Mayor Dickens established a nightlife division to enforce liquor laws and hold bars and restaurants accountable for violence. The city is also trying to reduce bureaucracy that contributed to businesses flouting the law, said nightlife manager Michael Paul.
“Every day as mayor, I get an alert anytime there’s an incident,” Dickens said at an April training event for bar and restaurant owners in City Hall’s bright marble atrium. “Because of anticipation, my body now wakes up about two o’clock, and I sit there, and I fool around, and I think about what’s going to happen. Some nights, nothing happens. But some nights, I get a buzz and there’s a shot, and I look at the location, and it’s within a block or two of some of our nightlife establishments.”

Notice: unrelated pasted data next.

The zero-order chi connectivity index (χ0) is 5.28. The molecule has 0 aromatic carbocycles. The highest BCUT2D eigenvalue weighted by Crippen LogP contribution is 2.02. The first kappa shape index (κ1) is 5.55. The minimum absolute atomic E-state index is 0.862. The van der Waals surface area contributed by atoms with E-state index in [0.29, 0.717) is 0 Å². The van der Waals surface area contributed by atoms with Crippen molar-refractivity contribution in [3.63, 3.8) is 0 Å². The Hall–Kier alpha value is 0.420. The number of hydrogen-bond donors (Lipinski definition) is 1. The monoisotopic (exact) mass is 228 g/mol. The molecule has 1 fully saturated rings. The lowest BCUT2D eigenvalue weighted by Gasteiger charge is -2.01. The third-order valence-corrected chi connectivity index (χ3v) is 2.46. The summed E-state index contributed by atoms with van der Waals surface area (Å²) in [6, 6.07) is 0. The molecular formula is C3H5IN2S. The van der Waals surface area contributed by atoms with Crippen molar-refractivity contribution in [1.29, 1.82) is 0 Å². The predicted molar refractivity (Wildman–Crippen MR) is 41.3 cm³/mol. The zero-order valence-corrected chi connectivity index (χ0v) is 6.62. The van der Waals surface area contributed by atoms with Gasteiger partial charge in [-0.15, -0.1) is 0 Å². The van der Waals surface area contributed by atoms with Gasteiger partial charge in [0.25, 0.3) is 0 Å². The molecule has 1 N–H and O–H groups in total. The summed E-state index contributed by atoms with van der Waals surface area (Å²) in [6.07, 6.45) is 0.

Between the start of the pandemic and Dickens’s inauguration in January, Atlanta experienced about 70 homicides above its prepandemic baseline; almost a third of those occurred within yards of sketchy clubs and restaurants, a product of spontaneous rage, gang warfare, drunken idiocy, and Georgia’s gun culture. At the same time, as violence linked to the city’s nightlife exploded, Atlanta’s nightlife enforcement fell apart: A scathing report last year showed that the police unit enforcing liquor license standards was at about half staff, and that recommendations to pull licenses had piled up without action on Mayor Keisha Lance Bottoms’s desk. Some restaurants had effectively become nightclubs by flouting license standards. Other places regularly sold alcohol without a license at all, waiting to get caught. Operators of unregulated bars are more likely to look the other way while crimes occur. Meanwhile, bodies stacked up.